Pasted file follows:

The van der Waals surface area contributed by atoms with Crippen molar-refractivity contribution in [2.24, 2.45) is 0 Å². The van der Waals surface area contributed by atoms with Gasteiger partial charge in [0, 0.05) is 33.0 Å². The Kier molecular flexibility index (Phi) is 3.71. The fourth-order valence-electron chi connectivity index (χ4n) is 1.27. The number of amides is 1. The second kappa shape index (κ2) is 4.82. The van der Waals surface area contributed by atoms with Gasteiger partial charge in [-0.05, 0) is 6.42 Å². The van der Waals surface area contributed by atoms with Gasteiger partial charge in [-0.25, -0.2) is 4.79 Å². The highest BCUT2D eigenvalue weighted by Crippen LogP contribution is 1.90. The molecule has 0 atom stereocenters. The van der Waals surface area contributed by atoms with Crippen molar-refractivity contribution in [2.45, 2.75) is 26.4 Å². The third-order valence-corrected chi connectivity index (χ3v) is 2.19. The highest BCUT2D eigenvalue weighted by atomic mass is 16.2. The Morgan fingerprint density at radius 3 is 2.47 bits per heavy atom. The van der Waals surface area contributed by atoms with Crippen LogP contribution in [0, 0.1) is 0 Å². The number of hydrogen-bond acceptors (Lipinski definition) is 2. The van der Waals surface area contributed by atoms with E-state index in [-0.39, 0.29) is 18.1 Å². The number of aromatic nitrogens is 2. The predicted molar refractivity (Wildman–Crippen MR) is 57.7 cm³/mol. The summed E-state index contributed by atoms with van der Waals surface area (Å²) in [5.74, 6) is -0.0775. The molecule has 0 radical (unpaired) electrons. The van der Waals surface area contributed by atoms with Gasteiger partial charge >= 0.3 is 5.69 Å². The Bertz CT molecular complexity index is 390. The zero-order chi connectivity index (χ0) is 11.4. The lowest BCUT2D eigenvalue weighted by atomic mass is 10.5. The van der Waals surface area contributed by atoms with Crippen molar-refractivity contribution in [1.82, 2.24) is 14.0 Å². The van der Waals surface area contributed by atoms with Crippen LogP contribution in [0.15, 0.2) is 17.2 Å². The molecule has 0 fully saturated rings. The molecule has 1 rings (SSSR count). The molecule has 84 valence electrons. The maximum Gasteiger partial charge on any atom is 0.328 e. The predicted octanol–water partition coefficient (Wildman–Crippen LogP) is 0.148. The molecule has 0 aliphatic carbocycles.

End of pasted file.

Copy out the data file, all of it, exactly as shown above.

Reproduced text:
The van der Waals surface area contributed by atoms with Crippen molar-refractivity contribution in [2.24, 2.45) is 0 Å². The van der Waals surface area contributed by atoms with Gasteiger partial charge in [0, 0.05) is 33.0 Å². The Kier molecular flexibility index (Phi) is 3.71. The fourth-order valence-electron chi connectivity index (χ4n) is 1.27. The number of amides is 1. The second kappa shape index (κ2) is 4.82. The van der Waals surface area contributed by atoms with Gasteiger partial charge in [-0.05, 0) is 6.42 Å². The van der Waals surface area contributed by atoms with Gasteiger partial charge in [-0.25, -0.2) is 4.79 Å². The highest BCUT2D eigenvalue weighted by Crippen LogP contribution is 1.90. The molecule has 0 atom stereocenters. The van der Waals surface area contributed by atoms with Crippen molar-refractivity contribution in [2.45, 2.75) is 26.4 Å². The third-order valence-corrected chi connectivity index (χ3v) is 2.19. The highest BCUT2D eigenvalue weighted by atomic mass is 16.2. The Morgan fingerprint density at radius 3 is 2.47 bits per heavy atom. The van der Waals surface area contributed by atoms with Crippen LogP contribution in [0, 0.1) is 0 Å². The number of hydrogen-bond acceptors (Lipinski definition) is 2. The van der Waals surface area contributed by atoms with E-state index in [-0.39, 0.29) is 18.1 Å². The number of aromatic nitrogens is 2. The predicted molar refractivity (Wildman–Crippen MR) is 57.7 cm³/mol. The summed E-state index contributed by atoms with van der Waals surface area (Å²) in [5.74, 6) is -0.0775. The molecule has 0 radical (unpaired) electrons. The van der Waals surface area contributed by atoms with Gasteiger partial charge >= 0.3 is 5.69 Å². The Bertz CT molecular complexity index is 390. The zero-order chi connectivity index (χ0) is 11.4. The lowest BCUT2D eigenvalue weighted by atomic mass is 10.5. The van der Waals surface area contributed by atoms with Crippen molar-refractivity contribution in [1.82, 2.24) is 14.0 Å². The van der Waals surface area contributed by atoms with Crippen LogP contribution in [0.15, 0.2) is 17.2 Å². The molecule has 0 fully saturated rings. The molecule has 1 rings (SSSR count). The molecule has 84 valence electrons. The maximum Gasteiger partial charge on any atom is 0.328 e. The predicted octanol–water partition coefficient (Wildman–Crippen LogP) is 0.148. The molecule has 0 aliphatic carbocycles.